Income splitting is a tax term in which the taxpayer income is split to reduce the taxes owing for that taxpayer. Income splitting is a strategy that can be implemented by high-income owners of private corporations to divert their income to family members with lower personal tax rates.
When a private corporation makes a profit, there is a corporate tax on the net profit. When the net profits are disbursed as dividends to shareholders, the individual shareholders are then taxed at a personal level. Personal tax in Canada is taxed in a tiered system, and so the more income earned the higher the overall tax. The idea behind income splitting is to disburse the dividend income among multiple family members so as to reduce the personal tax paid on this income.
What is income splitting?
Let’s say Sarah is married to Justin. Both reside in the Greater Toronto Area suburb of Richmond Hill. Sarah makes $30,000 a year, while Justin makes $90,000. That places Justin in a higher tax bracket than Sarah, meaning that he probably has to pay significantly more than her. However, if Sarah and Justin spread their income evenly among themselves, then their overall tax level will be lower than if they remained at their original corresponding levels.
If Sarah makes $300,000 but Justin only makes $70,000 while they are both in their late 30s, then Sarah will be able to save more, simply because she has more income to put aside. Instead of placing it all into her RRSP, she could put part of it in a spousal RRSP so that, by the time Sarah and Justin retire, their RRSPs would be pretty even and they would have fairly level sources of income during retirement from which they could draw. If they simply drew income from one large RRSP, their tax burden would be higher than if they withdrew from two smaller ones.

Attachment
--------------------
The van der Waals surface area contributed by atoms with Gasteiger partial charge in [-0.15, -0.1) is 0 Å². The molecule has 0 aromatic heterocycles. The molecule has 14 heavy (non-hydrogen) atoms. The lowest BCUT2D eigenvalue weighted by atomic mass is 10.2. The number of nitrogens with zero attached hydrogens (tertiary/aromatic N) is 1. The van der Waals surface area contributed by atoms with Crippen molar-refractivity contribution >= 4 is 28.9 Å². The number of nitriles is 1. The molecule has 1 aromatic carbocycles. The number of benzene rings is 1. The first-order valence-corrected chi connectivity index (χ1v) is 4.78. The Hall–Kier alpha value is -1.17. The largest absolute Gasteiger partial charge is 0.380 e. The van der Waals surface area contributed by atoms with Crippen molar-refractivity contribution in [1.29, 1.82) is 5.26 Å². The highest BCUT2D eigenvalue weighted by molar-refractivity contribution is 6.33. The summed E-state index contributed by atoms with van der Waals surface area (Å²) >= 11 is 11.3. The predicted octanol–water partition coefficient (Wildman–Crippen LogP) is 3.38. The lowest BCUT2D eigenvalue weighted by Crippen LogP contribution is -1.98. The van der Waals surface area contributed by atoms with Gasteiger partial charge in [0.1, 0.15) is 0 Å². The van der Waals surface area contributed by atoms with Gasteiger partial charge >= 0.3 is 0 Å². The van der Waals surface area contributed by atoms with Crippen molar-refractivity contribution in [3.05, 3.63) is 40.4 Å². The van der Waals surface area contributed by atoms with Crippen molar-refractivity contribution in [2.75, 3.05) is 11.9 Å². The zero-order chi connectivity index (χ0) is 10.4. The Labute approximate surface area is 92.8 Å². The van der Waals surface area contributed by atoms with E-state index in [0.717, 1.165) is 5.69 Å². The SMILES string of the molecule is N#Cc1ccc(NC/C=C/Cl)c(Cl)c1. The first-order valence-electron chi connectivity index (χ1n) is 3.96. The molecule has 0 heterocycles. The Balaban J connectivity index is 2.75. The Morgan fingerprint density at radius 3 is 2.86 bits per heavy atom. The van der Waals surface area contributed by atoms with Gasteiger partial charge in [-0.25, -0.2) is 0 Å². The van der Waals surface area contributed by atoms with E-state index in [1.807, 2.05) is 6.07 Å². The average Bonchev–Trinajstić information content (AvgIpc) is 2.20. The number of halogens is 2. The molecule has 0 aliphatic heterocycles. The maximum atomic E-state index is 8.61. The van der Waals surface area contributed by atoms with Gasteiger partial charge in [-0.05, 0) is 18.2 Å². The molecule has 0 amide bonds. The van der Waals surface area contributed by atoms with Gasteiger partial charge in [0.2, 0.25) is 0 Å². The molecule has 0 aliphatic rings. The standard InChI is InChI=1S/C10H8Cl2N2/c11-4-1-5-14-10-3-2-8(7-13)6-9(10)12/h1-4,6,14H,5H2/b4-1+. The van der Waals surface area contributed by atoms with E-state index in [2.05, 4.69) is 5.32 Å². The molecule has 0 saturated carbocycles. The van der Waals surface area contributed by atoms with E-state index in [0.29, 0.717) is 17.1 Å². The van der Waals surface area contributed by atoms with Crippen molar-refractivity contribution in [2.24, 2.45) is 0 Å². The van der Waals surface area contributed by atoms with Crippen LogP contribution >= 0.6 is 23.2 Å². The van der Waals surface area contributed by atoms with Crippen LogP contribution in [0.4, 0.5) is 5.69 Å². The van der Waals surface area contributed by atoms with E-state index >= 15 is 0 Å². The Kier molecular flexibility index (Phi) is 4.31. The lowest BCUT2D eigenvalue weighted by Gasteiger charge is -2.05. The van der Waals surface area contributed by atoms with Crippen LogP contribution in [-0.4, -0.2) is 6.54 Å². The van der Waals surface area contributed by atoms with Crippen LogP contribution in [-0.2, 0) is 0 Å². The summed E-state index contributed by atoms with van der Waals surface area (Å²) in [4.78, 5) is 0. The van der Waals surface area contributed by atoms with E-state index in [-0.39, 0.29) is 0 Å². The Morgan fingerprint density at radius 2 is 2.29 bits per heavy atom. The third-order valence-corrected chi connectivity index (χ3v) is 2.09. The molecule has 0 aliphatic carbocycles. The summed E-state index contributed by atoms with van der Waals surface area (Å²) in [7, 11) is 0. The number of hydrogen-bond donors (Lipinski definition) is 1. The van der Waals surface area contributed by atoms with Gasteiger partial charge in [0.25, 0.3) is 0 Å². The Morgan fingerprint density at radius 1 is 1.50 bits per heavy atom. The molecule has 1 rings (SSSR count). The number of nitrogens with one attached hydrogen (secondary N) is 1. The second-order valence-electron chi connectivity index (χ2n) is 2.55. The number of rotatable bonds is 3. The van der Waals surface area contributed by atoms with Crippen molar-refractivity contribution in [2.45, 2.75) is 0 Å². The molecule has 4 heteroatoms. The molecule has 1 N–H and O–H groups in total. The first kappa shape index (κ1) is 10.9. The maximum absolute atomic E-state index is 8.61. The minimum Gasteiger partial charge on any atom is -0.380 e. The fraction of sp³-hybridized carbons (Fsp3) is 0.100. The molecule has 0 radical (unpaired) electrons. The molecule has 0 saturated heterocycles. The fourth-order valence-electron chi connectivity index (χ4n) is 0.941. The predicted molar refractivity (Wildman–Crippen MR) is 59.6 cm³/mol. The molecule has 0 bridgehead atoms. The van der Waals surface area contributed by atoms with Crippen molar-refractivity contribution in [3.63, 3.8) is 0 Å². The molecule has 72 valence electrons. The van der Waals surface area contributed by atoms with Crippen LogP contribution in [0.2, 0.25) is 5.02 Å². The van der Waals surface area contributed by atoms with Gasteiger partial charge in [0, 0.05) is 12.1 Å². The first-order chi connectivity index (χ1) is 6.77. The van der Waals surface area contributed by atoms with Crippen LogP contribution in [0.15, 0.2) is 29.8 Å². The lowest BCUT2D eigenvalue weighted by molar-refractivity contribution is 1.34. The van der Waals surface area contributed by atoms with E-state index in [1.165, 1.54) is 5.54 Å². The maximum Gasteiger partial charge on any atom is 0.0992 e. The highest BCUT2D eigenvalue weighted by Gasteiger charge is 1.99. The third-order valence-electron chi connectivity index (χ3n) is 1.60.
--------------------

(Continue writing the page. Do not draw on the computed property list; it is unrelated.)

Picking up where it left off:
Advantages of income splitting
While income splitting is beneficial for all couples who have disparate income levels, it is particularly beneficial for high-income earners who would otherwise be in much higher tax brackets. This is particularly relevant when retirement comes along. Although you might not be working, you will likely be receiving income from sources such as your investment accounts.
Let’s go back to Sarah and Justin. Let’s say Justin and Sarah are retiring, and Sarah has a pretty respectable investment fund that generates about $50,000 in income. Justin’s investment account, on the other hand, generates almost no income. Usually, Sarah would be faced with a pretty hefty tax bill, since she would be in a higher tax bracket. However, if she split that income with Justin on their taxes, then Justin would be pushed into a higher bracket while Sarah would be pushed down, essentially leveling them out and lowering the overall tax burden of their household. Both Sarah and Justin would then report $25,000 each as their individual income; their overall tax bill would be lower as a result.
“You’d want to income split if you’re in retirement and you [and your spouse] end up in different tax brackets,” Alnsour says. “Income splitting will let you reduce your overall tax bill.” The only time income splitting would probably be unnecessary is when you and your partner end up in the same tax bracket during retirement and have similar RSPs or pensions, he adds.